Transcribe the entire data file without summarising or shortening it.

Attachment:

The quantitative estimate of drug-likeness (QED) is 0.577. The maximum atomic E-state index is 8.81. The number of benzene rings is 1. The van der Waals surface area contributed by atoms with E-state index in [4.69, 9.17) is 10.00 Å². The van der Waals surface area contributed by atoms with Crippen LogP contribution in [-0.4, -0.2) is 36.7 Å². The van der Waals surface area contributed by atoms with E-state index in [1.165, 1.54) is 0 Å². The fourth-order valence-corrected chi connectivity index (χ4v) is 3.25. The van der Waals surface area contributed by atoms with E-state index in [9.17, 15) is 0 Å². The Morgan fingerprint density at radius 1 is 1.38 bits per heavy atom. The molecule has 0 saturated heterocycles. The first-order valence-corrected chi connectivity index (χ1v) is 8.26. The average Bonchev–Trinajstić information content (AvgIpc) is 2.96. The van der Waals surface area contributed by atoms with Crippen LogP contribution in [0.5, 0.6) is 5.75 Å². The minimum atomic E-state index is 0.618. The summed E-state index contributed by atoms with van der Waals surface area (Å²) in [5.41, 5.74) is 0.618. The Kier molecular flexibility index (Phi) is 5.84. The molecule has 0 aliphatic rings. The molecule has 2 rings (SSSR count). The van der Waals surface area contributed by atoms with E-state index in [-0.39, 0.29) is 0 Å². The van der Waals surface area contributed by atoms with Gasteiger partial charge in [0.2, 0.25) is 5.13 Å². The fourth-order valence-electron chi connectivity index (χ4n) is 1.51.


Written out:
The quantitative estimate of drug-likeness (QED) is 0.577. The maximum atomic E-state index is 8.81. The number of benzene rings is 1. The van der Waals surface area contributed by atoms with E-state index in [4.69, 9.17) is 10.00 Å². The van der Waals surface area contributed by atoms with Crippen LogP contribution in [-0.4, -0.2) is 36.7 Å². The van der Waals surface area contributed by atoms with E-state index in [1.165, 1.54) is 0 Å². The fourth-order valence-corrected chi connectivity index (χ4v) is 3.25. The van der Waals surface area contributed by atoms with E-state index in [9.17, 15) is 0 Å². The Morgan fingerprint density at radius 1 is 1.38 bits per heavy atom. The molecule has 0 saturated heterocycles. The first-order valence-corrected chi connectivity index (χ1v) is 8.26. The average Bonchev–Trinajstić information content (AvgIpc) is 2.96. The van der Waals surface area contributed by atoms with Crippen LogP contribution in [0.5, 0.6) is 5.75 Å². The minimum atomic E-state index is 0.618. The summed E-state index contributed by atoms with van der Waals surface area (Å²) in [5.41, 5.74) is 0.618. The Kier molecular flexibility index (Phi) is 5.84. The molecule has 0 aliphatic rings. The molecule has 2 rings (SSSR count). The van der Waals surface area contributed by atoms with E-state index in [-0.39, 0.29) is 0 Å². The van der Waals surface area contributed by atoms with Gasteiger partial charge in [0.2, 0.25) is 5.13 Å². The fourth-order valence-electron chi connectivity index (χ4n) is 1.51.